Robert Zimmerman, Jr. spoke out against the teenager his brother was accused of murdering
Robert Zimmerman Jr., brother of recently acquitted George Zimmerman, had harsh words about the teenager his brother was accused of murdering on Saturday, speculating that Trayvon Martin was trying to grow marijuana and buy firearms.
Robert spoke with CNN's Piers Morgan and Don Lemon shortly after his brother was found not guilty of murdering Martin, the unarmed black teenager Zimmerman shot in what he claimed was self defense.
"I want to know what makes people angry enough to attack someone the way that Trayvon Martin did," Robert said. "I want to know if it is true — and I don't know if it's true — that Trayvon Martin was looking to procure firearms, was growing marijuana plants." Robert guessed that Martin was crying out for help and could have used a mentor, like George, who Robert said mentored two young black children whose father is serving a life sentence in prison, unlike George, who is a free man after Saturday's acquittal.
Robert said his brother "has some decompression to do" and that it would take him and his family "some time to heal." He added that he was happy that George no longer faced a "mountain of misinformation" about the case and was exonerated.
Later in the program, Robert bristled when Morgan said we would never know what really happened the night George shot and killed Martin. Robert fired back: "In this country, we know when there's a verdict. In your country we may not know and we may be subject to continual speculation until the end of time."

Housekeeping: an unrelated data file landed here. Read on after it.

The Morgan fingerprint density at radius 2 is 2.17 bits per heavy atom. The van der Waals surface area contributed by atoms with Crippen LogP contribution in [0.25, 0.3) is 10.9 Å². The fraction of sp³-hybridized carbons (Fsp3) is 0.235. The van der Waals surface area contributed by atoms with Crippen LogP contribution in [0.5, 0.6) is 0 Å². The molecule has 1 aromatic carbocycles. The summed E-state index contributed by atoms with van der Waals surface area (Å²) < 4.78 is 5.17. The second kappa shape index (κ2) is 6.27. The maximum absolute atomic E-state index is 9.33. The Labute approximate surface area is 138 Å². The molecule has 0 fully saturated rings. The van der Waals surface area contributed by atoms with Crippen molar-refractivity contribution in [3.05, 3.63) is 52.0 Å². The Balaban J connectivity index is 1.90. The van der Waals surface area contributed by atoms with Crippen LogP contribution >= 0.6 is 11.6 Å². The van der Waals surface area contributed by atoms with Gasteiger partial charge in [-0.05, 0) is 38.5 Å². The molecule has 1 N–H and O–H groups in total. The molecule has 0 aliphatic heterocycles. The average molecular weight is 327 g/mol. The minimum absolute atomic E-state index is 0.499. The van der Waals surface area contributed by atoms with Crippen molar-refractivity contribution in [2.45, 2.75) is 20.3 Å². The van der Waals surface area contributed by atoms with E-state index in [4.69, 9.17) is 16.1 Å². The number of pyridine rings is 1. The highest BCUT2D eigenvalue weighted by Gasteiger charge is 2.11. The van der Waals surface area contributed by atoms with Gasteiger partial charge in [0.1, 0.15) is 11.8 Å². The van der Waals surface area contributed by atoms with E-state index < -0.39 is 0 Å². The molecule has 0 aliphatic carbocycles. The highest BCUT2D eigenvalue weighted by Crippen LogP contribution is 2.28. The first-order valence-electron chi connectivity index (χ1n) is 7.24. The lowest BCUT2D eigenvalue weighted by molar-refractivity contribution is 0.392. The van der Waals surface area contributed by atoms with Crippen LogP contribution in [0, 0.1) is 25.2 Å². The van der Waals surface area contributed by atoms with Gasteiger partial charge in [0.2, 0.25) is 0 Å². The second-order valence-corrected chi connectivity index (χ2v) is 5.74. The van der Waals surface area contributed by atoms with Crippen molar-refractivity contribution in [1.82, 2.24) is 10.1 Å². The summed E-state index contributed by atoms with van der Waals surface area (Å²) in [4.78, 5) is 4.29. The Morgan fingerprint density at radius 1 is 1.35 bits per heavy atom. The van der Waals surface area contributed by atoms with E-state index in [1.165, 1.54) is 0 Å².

Morgan asked how Robert would feel if George and Martin's roles were reversed; Robert said he would have thought his brother had "the greater hand in his own demise" and accepted the jury's decision. He maintained that he truly believed that George killed Martin in self-defense, though acknowledged that Martin's death was "unfortunate."
When Morgan asked if George would fear for his safety, Robert responded that "he's going to be looking around his shoulder for the rest of his life," looking out for people who "take the law into their own hands."
Many have accused Zimmerman of practicing his own brand of vigilante justice.
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